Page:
COVID-hit firms selling real estate assets to balance books

The Yomiuri Shimbun
This year, Dentsu Group Inc. sold the building that houses its headquarters in Minato Ward, Tokyo.

Companies that have been hit hard by the COVID-19 pandemic are increasingly looking to sell off real estate holdings as foreign investment funds with their superior financial power look to scoop up assets at bargain prices.

The number of companies announcing the sale of their real estate assets this fiscal year may reach the highest level since the 2008 financial crash.

Railway firm Tokyu Corp. sold its office building in Chiyoda Ward, Tokyo, in September. The company’s Managing Executive Officer Hirohisa Fujiwara said at a press conference on Nov. 9 that, “It was sold at a price much higher than we had expected.” The company has not disclosed who bought the building.

Tokyu also sold land in Chuo Ward, Tokyo in June.

In its consolidated financial results for the fiscal year that ended on March 31, the company posted a net loss of ¥56.2 billion, largely due to revenue declines in its railway and hotel operations, which have been hit hard by the COVID-19 pandemic.

However, the company is forecast to post a net profit of ¥10 billion for the fiscal year ending in March 2022.

According to Tokyo Shoko Research Ltd., 36 firms on the first and second sections of the Tokyo Stock Exchange announced plans to sell real estate assets during the first half of the current fiscal year — from April to September — compared with 27 companies that did likewise during the corresponding period last year. Among them, 15 companies posted a net loss in their most recent financial results for a full fiscal year.

The machinery industry accounted for the largest number with seven, followed by the services sector and retail firms with five each, and the food industry with four.

There has also been a succession of companies selling the buildings that house their headquarters, including Dentsu Group Inc. and the major travel agency firms JTB Corp. and H.I.S. Co.

Seibu Holdings Inc. is expected to sell some of the Prince Hotels it operates for around ¥100 billion.

The sell-off of real estate property tends to increase among companies in the second half of the fiscal year.

According to Tokyo Shoko Research, the number of firms selling their real estate assets may exceed 80 for the first time in 13 years.

The main buyers are foreign investment funds. A foreign fund is said to have been involved in the acquisition of JTB’s headquarters. According to real estate research firm Jones Lang LaSalle Inc., foreign investors were responsible for a third of the real estate investment in Japan last year.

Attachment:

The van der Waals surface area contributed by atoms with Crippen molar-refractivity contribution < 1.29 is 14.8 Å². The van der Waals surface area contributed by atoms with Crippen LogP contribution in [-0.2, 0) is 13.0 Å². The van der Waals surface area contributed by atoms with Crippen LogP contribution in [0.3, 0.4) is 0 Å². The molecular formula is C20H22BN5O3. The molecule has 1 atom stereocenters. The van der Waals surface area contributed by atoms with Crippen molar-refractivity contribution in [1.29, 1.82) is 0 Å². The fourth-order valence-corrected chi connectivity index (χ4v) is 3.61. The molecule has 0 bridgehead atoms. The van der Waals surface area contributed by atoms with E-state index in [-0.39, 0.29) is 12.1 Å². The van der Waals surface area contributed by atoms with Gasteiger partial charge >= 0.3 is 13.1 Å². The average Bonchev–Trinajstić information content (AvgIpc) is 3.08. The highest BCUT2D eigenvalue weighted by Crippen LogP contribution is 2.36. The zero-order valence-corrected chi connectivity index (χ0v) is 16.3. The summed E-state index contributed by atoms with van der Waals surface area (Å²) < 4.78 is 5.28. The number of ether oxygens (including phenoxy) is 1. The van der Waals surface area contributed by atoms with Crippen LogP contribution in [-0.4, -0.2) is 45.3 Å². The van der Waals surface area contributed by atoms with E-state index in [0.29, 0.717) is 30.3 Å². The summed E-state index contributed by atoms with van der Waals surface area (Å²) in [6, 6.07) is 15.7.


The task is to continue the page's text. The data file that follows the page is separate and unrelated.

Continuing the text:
The Yomiuri Shimbun
The head office building of JTB Corp., in Tokyo’s Shinagawa Ward.

Japan’s low-interest rates are likely to be a factor. Interest rates have been kept low by the Bank of Japan’s large-scale monetary easing.

“A relatively large return can be expected from real estate investments in Japan because the cost of borrowing yen is low,” said an official at a financial institution.

Another incentive is the fact that the yen is weakening and the U.S. dollar is appreciating, making Japanese real estate a bargain in the eyes of some foreign investors.

Foreign funds are becoming increasingly wary of the Chinese market following Beijing’s clampdown on the overheated real estate market that has plunged property developer Evergrande Group into a financial crisis.

Toyokazu Imazeki, chief analyst at Sanko Estate Co., said, “Japan is being chosen as a good target for investment because of its large-scale real estate market and the fact that the country is politically stable, compared with other Asian countries, such as China.”

With more workers telecommuting in Japan, office vacancy rates have been rising.

According to Sanko Estate, the vacancy rate of large office buildings in five central Tokyo wards — Chiyoda, Chuo, Minato, Shinjuku and Shibuya — stood at 4.07% in October, reaching the 4% mark for the first time since February 2015. Office rents have also declined.

Nevertheless, the office-buying trend is expected to continue.

In the United States, where economic activity is recovering, there is a clear trend among IT companies and financial institutions to return to offices, with Google LLC purchasing a new building in New York.

Hideo Omizo of Mitsubishi UFJ Trust and Banking Corp.’s real estate consulting division said, “Many investors believe that the rents will soon start to rise.”

The pandemic-triggered stay-at-home trend has led to an increase in the prices of condominiums and distribution facilities that handle the delivery of online shopping goods, making them less advantageous as investment targets.

The number of investors turning their attention to offices has been increasing since this summer.